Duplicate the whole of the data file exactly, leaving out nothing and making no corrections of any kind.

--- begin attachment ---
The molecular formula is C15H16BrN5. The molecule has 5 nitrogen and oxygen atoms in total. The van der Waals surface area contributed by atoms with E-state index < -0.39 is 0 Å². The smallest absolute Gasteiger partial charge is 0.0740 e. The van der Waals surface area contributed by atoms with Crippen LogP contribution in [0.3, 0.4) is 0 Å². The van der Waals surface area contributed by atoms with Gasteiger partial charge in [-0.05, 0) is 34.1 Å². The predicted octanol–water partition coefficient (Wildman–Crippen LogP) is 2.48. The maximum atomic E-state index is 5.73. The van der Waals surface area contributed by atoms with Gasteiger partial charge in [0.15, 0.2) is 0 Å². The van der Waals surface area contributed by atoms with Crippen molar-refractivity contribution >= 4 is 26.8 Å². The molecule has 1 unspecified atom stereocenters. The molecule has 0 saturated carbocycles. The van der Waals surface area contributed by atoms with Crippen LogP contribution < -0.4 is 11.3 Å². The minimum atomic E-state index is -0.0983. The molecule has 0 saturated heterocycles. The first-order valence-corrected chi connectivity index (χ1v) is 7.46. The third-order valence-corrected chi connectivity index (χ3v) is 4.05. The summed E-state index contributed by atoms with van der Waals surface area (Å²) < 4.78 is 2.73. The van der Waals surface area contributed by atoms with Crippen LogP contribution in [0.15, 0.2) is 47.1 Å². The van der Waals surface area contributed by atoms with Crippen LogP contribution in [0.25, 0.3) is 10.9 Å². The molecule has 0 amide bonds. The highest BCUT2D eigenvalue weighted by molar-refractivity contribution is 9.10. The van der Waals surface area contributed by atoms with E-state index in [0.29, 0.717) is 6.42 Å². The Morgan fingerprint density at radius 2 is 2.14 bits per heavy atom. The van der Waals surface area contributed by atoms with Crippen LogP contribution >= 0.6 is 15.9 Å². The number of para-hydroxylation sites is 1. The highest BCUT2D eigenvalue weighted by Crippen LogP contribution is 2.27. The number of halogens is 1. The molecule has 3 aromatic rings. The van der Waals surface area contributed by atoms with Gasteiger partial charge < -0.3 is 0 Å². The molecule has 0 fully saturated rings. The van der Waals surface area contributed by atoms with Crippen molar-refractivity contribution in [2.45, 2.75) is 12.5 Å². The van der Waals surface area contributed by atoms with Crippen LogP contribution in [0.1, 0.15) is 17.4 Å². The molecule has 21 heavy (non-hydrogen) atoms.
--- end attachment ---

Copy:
The molecular formula is C15H16BrN5. The molecule has 5 nitrogen and oxygen atoms in total. The van der Waals surface area contributed by atoms with E-state index < -0.39 is 0 Å². The smallest absolute Gasteiger partial charge is 0.0740 e. The van der Waals surface area contributed by atoms with Crippen LogP contribution in [0.3, 0.4) is 0 Å². The van der Waals surface area contributed by atoms with Gasteiger partial charge in [-0.05, 0) is 34.1 Å². The predicted octanol–water partition coefficient (Wildman–Crippen LogP) is 2.48. The maximum atomic E-state index is 5.73. The van der Waals surface area contributed by atoms with Gasteiger partial charge in [0.15, 0.2) is 0 Å². The van der Waals surface area contributed by atoms with Crippen molar-refractivity contribution >= 4 is 26.8 Å². The molecule has 1 unspecified atom stereocenters. The molecule has 0 saturated carbocycles. The van der Waals surface area contributed by atoms with Crippen LogP contribution < -0.4 is 11.3 Å². The minimum atomic E-state index is -0.0983. The molecule has 0 saturated heterocycles. The first-order valence-corrected chi connectivity index (χ1v) is 7.46. The third-order valence-corrected chi connectivity index (χ3v) is 4.05. The summed E-state index contributed by atoms with van der Waals surface area (Å²) < 4.78 is 2.73. The van der Waals surface area contributed by atoms with Crippen LogP contribution in [0.15, 0.2) is 47.1 Å². The van der Waals surface area contributed by atoms with Crippen LogP contribution in [0.25, 0.3) is 10.9 Å². The molecule has 0 amide bonds. The highest BCUT2D eigenvalue weighted by molar-refractivity contribution is 9.10. The van der Waals surface area contributed by atoms with E-state index in [0.29, 0.717) is 6.42 Å². The Morgan fingerprint density at radius 2 is 2.14 bits per heavy atom. The van der Waals surface area contributed by atoms with Crippen LogP contribution >= 0.6 is 15.9 Å². The number of para-hydroxylation sites is 1. The highest BCUT2D eigenvalue weighted by Crippen LogP contribution is 2.27. The number of halogens is 1. The molecule has 3 aromatic rings. The van der Waals surface area contributed by atoms with Gasteiger partial charge < -0.3 is 0 Å². The molecule has 0 fully saturated rings. The van der Waals surface area contributed by atoms with Crippen molar-refractivity contribution in [2.45, 2.75) is 12.5 Å². The van der Waals surface area contributed by atoms with Crippen LogP contribution in [0.1, 0.15) is 17.4 Å². The molecule has 21 heavy (non-hydrogen) atoms.